Dart Isolates give you a way to perform real multi-threading in Dart applications, the ability to truly run code on another thread. (For more information on that statement, see Dart futures are NOT run in a separate thread.)
When I first read that Isolates were like actors I was very interested in them, but then I was surprised to see that (IMHO) they are implemented in a more low-level/primitive way than something like the Akka Actors library. (The entrepreneur out there might see this as an opportunity to create an Akka-like port for Dart and Flutter.)
I’ve been working with Flutter and Dart for several weeks now, and I was surprised to read several times that Dart is single-threaded, knowing that it has a concept of a Future (or futures) and async methods. Last night I read this excellent article about Dart’s event loop, which sums up Dart futures very nicely in that statement:
“the code of these Futures will be run as soon as the Event Loop has some time. This will give the user the feeling that things are being processed in parallel (while we now know it is not the case).”
Earlier in the article the author also states:
“An async method is NOT executed in parallel but following the regular sequence of events, handled by the Event Loop, too.”
So, in summary, Dart has a single-threaded event loop, and futures and async methods aren’t handled by a separate thread; they’re handled by the single-threaded event loop whenever it has nothing else to do.
I just wanted to note this here for myself today, but for many more details, please see that article, which also discusses Dart isolates, which are like a more primitive form of Akka actors.
Table of Contents
- Run one task, but block
- Run one thing, but don’t block, use callback
- The onSuccess and onFailure callback methods
- Creating a method to return a Future[T]
- How to use multiple Futures in a for loop
- A future and ExecutionContext
- Callback methods
- For-comprehensions (combinators: map, flatMap, filter, foreach, recoverWith, fallbackTo, andThen)
- See Also
You want a simple way to run one or more tasks concurrently in a Scala application, including a way to handle their results when the tasks finish. For instance, you may want to make several web service calls in parallel, and then work with their results after they all return.Back to top
Future gives you a simple way to run an algorithm concurrently. A future starts running concurrently when you create it and returns a result at some point, well, in the future. In Scala, it’s said that a future returns “eventually.”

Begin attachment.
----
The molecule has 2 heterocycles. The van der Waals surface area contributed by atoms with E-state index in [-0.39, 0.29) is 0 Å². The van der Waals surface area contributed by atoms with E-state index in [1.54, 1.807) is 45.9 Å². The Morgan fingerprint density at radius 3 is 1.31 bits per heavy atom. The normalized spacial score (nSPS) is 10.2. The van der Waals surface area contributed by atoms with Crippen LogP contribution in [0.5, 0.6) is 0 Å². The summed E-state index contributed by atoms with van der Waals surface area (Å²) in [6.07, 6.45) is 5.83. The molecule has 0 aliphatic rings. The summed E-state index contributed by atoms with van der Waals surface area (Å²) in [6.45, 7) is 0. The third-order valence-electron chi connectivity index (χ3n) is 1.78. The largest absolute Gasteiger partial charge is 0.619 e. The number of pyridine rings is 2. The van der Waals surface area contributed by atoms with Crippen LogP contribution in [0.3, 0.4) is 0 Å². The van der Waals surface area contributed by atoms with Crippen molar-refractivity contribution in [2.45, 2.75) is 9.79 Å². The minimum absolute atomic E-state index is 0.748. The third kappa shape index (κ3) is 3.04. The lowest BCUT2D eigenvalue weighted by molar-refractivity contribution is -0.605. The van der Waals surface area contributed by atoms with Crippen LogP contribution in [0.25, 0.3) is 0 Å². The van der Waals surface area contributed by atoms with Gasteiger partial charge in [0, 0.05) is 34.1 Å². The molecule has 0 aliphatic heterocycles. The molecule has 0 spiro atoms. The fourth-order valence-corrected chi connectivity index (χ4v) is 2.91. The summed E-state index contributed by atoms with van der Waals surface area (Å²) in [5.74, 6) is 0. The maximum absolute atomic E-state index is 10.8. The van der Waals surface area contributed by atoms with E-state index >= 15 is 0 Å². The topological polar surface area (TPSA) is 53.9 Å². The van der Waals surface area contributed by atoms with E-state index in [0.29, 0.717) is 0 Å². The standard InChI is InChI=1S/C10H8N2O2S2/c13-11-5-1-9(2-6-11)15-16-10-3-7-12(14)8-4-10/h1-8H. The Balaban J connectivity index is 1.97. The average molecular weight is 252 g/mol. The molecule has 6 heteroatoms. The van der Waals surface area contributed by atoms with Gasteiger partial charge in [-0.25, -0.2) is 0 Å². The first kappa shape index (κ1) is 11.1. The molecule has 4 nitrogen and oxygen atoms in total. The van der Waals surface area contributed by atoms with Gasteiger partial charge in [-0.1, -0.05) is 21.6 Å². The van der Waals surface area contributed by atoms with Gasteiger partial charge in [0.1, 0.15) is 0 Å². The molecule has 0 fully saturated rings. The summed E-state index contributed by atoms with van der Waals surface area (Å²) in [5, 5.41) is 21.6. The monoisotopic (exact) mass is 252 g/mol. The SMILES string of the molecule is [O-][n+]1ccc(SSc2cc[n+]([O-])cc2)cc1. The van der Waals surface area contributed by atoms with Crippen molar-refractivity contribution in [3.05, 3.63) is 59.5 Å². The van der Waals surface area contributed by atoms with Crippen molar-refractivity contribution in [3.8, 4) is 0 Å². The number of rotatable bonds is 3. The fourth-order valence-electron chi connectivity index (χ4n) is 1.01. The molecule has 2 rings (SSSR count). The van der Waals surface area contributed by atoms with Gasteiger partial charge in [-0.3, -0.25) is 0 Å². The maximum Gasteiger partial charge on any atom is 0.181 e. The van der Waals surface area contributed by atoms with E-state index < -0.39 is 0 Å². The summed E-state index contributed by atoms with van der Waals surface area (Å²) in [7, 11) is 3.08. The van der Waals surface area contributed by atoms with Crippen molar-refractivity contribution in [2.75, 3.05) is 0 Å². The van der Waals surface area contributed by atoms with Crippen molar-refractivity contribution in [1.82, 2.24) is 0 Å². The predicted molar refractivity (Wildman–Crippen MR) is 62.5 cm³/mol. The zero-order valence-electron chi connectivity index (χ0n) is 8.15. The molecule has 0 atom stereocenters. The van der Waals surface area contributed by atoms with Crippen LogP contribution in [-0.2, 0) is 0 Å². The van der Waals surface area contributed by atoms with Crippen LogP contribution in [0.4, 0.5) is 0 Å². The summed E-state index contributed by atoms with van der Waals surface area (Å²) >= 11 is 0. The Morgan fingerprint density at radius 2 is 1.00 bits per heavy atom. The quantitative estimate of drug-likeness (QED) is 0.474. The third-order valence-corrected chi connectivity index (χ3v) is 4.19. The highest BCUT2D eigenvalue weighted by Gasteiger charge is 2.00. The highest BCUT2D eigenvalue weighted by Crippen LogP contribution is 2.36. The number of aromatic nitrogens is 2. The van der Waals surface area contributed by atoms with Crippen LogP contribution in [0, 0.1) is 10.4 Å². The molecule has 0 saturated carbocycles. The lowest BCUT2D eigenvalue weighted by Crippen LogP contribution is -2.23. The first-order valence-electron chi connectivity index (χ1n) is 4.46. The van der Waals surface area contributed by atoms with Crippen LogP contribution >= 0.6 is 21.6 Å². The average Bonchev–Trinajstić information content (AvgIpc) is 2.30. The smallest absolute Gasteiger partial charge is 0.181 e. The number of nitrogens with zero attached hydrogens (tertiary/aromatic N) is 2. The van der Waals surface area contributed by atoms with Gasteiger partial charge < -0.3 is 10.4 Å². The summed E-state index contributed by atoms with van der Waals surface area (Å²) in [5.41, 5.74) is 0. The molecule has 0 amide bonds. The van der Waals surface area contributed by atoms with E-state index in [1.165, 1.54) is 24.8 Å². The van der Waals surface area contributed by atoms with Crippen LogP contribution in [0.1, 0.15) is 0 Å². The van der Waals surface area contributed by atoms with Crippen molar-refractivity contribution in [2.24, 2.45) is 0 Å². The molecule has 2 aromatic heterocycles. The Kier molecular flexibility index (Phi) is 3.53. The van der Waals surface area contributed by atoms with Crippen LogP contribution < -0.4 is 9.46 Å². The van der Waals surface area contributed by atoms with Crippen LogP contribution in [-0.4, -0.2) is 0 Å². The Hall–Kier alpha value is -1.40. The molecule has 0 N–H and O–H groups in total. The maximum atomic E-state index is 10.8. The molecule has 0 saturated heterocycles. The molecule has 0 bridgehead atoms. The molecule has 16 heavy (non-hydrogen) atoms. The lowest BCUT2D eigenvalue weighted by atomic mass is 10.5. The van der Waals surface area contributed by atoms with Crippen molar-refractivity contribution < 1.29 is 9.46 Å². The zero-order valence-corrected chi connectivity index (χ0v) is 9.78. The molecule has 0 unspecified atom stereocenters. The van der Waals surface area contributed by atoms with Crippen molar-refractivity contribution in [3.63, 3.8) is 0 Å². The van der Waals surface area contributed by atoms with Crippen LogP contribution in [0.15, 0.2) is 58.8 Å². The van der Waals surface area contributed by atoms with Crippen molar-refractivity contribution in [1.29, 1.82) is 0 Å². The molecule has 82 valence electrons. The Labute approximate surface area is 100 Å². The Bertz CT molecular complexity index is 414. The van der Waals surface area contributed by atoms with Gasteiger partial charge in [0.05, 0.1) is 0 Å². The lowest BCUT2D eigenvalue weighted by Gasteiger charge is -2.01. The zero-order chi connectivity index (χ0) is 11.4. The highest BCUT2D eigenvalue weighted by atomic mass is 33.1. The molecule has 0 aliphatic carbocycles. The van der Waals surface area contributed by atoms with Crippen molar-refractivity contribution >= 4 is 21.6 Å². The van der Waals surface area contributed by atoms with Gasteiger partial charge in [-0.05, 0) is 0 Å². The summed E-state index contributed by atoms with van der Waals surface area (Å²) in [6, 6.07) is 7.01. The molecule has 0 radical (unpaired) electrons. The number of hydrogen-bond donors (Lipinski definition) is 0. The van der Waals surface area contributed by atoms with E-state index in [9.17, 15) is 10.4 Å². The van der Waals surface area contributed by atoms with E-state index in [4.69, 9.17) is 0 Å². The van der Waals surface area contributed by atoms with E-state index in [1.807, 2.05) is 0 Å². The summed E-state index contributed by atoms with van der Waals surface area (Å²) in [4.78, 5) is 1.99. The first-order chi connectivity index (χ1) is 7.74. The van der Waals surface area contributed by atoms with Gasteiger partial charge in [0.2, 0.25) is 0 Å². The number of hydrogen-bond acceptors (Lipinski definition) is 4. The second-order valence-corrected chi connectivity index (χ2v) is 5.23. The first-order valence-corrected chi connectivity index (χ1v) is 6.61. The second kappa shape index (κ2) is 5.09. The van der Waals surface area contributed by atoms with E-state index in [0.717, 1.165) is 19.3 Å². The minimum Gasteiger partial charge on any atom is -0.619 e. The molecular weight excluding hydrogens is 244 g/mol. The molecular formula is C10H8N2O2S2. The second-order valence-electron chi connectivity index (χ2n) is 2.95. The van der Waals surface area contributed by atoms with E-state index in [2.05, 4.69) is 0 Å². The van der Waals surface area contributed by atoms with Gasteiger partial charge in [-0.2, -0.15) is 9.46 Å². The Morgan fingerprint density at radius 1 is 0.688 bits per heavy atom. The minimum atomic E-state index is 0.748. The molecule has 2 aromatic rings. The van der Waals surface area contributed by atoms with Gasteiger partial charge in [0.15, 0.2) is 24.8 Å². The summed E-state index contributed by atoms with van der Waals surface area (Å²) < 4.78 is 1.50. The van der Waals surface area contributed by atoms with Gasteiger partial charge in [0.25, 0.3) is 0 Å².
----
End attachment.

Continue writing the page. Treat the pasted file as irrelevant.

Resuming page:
I’ll write more about this shortly, but yesterday I created a little video of a demo application I call Futureboard. It’s a Scala/Swing application, but it works like Flipboard in that it updates a number of panels — in this case Java JInternalFrames — simultaneously every time you ask it to update.
The “update” process works by creating Scala futures, one for each internal frame. When you select File>Update, a Future is created for each news source, and then simultaneous calls are made to each news source, and their frames are updated when the data returns. (Remember that Futures are good for one-shot, “handle this relatively slow and potentially long-running computation, and call me back with a result when you’re done” uses.)
Here’s the two-minute demo video:
In this short blog post I will try, in 10 minutes or less, to present what Monix library is and convince you that it is good to know it.
Formerly known as Monifu, Monix is a library for asynchronous programming in Scala and Scala.js
typelevel.org has a nice article on shared state in functional programming.
“In Erlang, processes share no memory and can interact with each other only by sending messages. This is exactly how objects in the real world behave.”
“Processes interact by one method, and one method only, by exchanging messages. Processes share no data with other processes. This is the reason why we can easily distribute Erlang programs over multicores or networks.”
Joe Armstrong, in his book,
Programming Erlang: Software for a Concurrent World
“In Erlang (Akka), it’s OK to mutate state within an individual process (actor), but not for one process to tinker with the state of another process.”